Savannah beams. "Well, it's certainly good to hear you're not getting into trouble. Although it could be a bit mischievous to get a desert here. They're positively sinful." She takes another bite of her cheesecake. "And you know why I'm out here, already, so I guess that makes us even."

Monty smirks, taking another sip from his small espresso. "Well. You might notice I don't have a dessert. You do, though.. so I suppose that makes you the sinner." He flashes another charming smile. "I can forgive that, though, since you're so beautiful."

"Guess that's true, I'm a bit of a rebel," Savannah notes, blatantly taking another bite. "Mmm, yes, no dessert for you. It's a shame. You should indulge as well." The compliment is met with a warm smile and perhaps a hint of color on her cheeks.

"Well. If you insist." He balances the saucer and cup in one hand, reaching over with the other to scoop some of the cheesecake off with one finger, lifting it to his lips and licking it off. He smacks his lips together, savoring the taste. "You're right. That is sinful." He leans back again, taking a sip of espresso to wash down the cheesecake. "So how else are you a rebel, Savannah?"

A blonde eyebrow is raised, but Savannah allows the theft, chuckling. She should have expected that one. "How else am I a rebel? Well, I don't know that I'm so much of a rebel as I might have first let on. Maybe an adventure seeker, I don't turn away from it, but…" She shrugs. "I don't know that I actively rebel unless the random opportunity comes across my path."

Montague sits comfortably, nodding and listening. His grey eyes twinkle ever so slightly. "Don't you rebel with the books you write? I understand that the government is not a fan of them." He finishes his espresso, setting down the saucer and cup before folding his hands on the knee of his propped up leg. "I think the things you have to say are worth listening to."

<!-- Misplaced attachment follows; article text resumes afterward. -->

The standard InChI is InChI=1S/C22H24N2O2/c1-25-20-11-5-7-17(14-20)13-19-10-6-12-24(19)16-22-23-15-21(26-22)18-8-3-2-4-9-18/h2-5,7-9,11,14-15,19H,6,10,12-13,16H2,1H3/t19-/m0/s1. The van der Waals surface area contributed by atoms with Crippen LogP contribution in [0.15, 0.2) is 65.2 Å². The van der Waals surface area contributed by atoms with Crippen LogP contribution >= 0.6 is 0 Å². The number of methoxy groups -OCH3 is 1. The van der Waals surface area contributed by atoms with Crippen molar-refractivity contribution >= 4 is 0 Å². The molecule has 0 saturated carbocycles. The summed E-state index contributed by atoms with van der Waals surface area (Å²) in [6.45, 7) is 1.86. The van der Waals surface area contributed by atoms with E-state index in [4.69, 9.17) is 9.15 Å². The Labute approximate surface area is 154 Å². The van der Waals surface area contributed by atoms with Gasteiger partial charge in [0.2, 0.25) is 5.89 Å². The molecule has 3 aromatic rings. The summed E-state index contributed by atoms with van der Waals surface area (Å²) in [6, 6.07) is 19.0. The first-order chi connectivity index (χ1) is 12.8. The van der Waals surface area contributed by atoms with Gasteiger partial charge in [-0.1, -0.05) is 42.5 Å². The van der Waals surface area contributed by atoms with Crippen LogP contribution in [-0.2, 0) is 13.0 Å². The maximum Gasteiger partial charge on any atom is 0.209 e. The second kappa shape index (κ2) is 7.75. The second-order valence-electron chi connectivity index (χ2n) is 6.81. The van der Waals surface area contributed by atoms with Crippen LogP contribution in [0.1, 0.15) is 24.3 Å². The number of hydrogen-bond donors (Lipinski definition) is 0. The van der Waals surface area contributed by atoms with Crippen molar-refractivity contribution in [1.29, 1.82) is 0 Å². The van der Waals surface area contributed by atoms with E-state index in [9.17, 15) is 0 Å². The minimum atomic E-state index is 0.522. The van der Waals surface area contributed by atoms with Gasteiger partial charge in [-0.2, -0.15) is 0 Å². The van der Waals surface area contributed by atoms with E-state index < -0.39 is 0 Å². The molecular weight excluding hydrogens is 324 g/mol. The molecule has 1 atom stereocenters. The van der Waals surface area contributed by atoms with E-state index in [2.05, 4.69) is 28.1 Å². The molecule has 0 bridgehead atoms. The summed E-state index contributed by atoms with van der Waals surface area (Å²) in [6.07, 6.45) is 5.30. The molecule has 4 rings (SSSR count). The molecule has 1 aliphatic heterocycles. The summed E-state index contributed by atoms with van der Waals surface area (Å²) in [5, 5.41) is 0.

"I suppose in that way, yes I do. Just seems silly to think of writing as rebellion, sometimes." Savannah notes, tapping her pen against the notebook. "Certainly I write things that may not be popular, but they're things that must be said, either way. People need to hear them… and I write because the stories genuinely compel me."

"Is it silly? A lot of rebellions throughout history were spurred on or started by writing. There are literally dozens of examples." He moves his hands behind his head, linking his fingers and cradling his head in a relaxed position. "I couldn't agree with you more, Savannah. I'm glad the stories compel you, but I think the message is the most important thing. Registration is wrong. I am, of course, registered, but I am a law abiding citizen."

"Laws are not always right, even if we have to abide by them." Savannah chuckles, another sip taken from her cup. "I suppose I am a revolutionary in my own way, then. But I wouldn't discount the stories themselves. The message is very important, yes… but the story is why you care about it. If a message, say, is 'Registration is wrong', would we not care unless we saw the people who were hurt most by it?"